To make it simple, it is easier with a computer per monitor, if there is much distance between screens, such as you are envisioning.Someone is bound to come and say it IS POSSIBLE but I am assuming you want to be COST EFFICIENT.
                    Any way, I think I answered your question....I hope,lol. If not, try me again. I have my laptop hooked up in my bed for extreme comfort, wireless keyboards and mice are all I use. My tv at the foot of my bed is my monitor. NO visibilty problems there,lol. I roll around the room and can operate and see it from anywhere unless I'm in front of it.
                    I get all my parts from www.neobox.ws in Houston, been using them since I lived there years ago, before the present owners bought the previous out. They sell systems and parts. Most systems they sell now are 64 bit AMD, waste of time loading WINDeRZ on them, they don't have a 64 bit operating system YET,lol. You are not using all the hoSSpower that way. Another great benefit in the linux world.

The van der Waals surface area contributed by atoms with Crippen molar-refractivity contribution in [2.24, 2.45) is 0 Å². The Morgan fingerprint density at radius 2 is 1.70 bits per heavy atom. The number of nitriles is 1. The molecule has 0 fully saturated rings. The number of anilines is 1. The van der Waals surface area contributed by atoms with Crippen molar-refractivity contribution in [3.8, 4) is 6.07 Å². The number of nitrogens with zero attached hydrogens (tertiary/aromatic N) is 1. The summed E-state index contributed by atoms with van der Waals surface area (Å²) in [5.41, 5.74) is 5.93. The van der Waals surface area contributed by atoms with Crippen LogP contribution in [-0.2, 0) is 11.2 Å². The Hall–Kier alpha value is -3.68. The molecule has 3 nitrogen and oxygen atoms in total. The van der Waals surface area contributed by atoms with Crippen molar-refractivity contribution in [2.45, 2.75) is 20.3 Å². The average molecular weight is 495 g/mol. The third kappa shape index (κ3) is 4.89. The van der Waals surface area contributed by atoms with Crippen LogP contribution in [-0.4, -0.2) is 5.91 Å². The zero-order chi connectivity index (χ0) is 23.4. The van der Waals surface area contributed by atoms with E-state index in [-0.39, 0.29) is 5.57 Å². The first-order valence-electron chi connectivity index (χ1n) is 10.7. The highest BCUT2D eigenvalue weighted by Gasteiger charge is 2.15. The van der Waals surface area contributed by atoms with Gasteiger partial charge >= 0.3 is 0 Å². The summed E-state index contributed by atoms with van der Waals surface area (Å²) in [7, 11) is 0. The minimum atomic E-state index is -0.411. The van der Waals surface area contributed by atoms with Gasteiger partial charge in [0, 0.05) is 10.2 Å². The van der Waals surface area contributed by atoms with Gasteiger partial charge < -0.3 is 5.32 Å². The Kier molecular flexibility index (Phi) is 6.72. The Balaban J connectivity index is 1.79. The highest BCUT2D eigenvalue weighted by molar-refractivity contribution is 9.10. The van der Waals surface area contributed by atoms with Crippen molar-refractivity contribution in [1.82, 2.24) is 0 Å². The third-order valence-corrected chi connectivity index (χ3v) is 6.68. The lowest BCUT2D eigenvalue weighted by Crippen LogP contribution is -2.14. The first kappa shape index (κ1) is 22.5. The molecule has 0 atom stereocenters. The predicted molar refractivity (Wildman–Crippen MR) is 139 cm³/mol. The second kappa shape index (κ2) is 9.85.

https://www.facebook.com/john.baxter.1213986

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                      #25
                      Originally posted by singin_intherain

                      I just do basics right now--Word, Excel, quicken, oulook, exlorer--and want to have the power/memory to run all that w/out crashing, but I' like to start in the right place for being able to add more multimedia stuff, and voice recog.

                      As an afterthought, you could probably pick up a used computer that is at least an AMD 1700 or above(I prefer AMD) or a Pentium 4 on up and have plenty of power to use voice applications made today. I would stay at or above 1 GHZ processors generally speaking. 512 meg of ram minimum. This would hold you for the near future. We still have AMD 850 Mhz and a couple of P3 800 Mhz computers running in the office. I just recommend if you are spending g00d m0ney, go ahead and get newer hardware. Now if you are getting the lower end things listed above, don't spend more than 100 bucks on them, a bit more and you could have newer equipment.
                      Another thing to keep in mind with older stuff.... hard drives, as the size and speed increased, so did the amount of heat generated, thus decreasing lifetime(warranty). Where you used to get a 3 year, now you get one or pay extra. Keep this in mind if buying used. Components such as these are readily replaced by yourself however.
                      You get the idea. Anyway, let us know if ya got any more questions. <big grin> Somewhere, I tried to warn folks that I was longwinded, and I detest typing,lol.